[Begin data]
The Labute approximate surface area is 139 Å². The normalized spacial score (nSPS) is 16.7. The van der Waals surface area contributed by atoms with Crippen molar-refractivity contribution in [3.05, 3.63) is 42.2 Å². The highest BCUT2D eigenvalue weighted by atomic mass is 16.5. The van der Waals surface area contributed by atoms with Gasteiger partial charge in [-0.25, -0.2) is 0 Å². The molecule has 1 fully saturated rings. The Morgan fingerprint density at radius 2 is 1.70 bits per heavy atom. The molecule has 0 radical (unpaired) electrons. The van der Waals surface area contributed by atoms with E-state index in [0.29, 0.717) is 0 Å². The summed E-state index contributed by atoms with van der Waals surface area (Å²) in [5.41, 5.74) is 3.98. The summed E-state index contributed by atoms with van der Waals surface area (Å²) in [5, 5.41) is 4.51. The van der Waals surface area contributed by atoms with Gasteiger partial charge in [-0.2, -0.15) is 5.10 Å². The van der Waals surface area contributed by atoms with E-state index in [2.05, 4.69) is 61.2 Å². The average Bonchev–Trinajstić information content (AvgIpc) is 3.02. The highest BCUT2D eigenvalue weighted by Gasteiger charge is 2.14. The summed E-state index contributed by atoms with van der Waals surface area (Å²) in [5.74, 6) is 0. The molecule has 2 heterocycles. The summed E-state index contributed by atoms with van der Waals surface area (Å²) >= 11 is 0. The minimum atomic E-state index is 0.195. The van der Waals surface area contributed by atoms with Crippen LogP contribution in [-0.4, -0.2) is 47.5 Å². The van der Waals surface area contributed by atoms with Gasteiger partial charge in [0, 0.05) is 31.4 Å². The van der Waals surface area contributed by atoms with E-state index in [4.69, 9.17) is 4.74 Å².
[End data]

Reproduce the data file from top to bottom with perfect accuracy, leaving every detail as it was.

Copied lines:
The Labute approximate surface area is 139 Å². The normalized spacial score (nSPS) is 16.7. The van der Waals surface area contributed by atoms with Crippen molar-refractivity contribution in [3.05, 3.63) is 42.2 Å². The highest BCUT2D eigenvalue weighted by atomic mass is 16.5. The van der Waals surface area contributed by atoms with Gasteiger partial charge in [-0.25, -0.2) is 0 Å². The molecule has 1 fully saturated rings. The Morgan fingerprint density at radius 2 is 1.70 bits per heavy atom. The molecule has 0 radical (unpaired) electrons. The van der Waals surface area contributed by atoms with E-state index in [0.29, 0.717) is 0 Å². The summed E-state index contributed by atoms with van der Waals surface area (Å²) in [5.41, 5.74) is 3.98. The summed E-state index contributed by atoms with van der Waals surface area (Å²) in [5, 5.41) is 4.51. The van der Waals surface area contributed by atoms with Gasteiger partial charge in [-0.2, -0.15) is 5.10 Å². The van der Waals surface area contributed by atoms with E-state index in [2.05, 4.69) is 61.2 Å². The average Bonchev–Trinajstić information content (AvgIpc) is 3.02. The highest BCUT2D eigenvalue weighted by Gasteiger charge is 2.14. The summed E-state index contributed by atoms with van der Waals surface area (Å²) in [5.74, 6) is 0. The molecule has 2 heterocycles. The summed E-state index contributed by atoms with van der Waals surface area (Å²) >= 11 is 0. The minimum atomic E-state index is 0.195. The van der Waals surface area contributed by atoms with Crippen LogP contribution in [-0.4, -0.2) is 47.5 Å². The van der Waals surface area contributed by atoms with Gasteiger partial charge in [0, 0.05) is 31.4 Å². The van der Waals surface area contributed by atoms with E-state index in [4.69, 9.17) is 4.74 Å².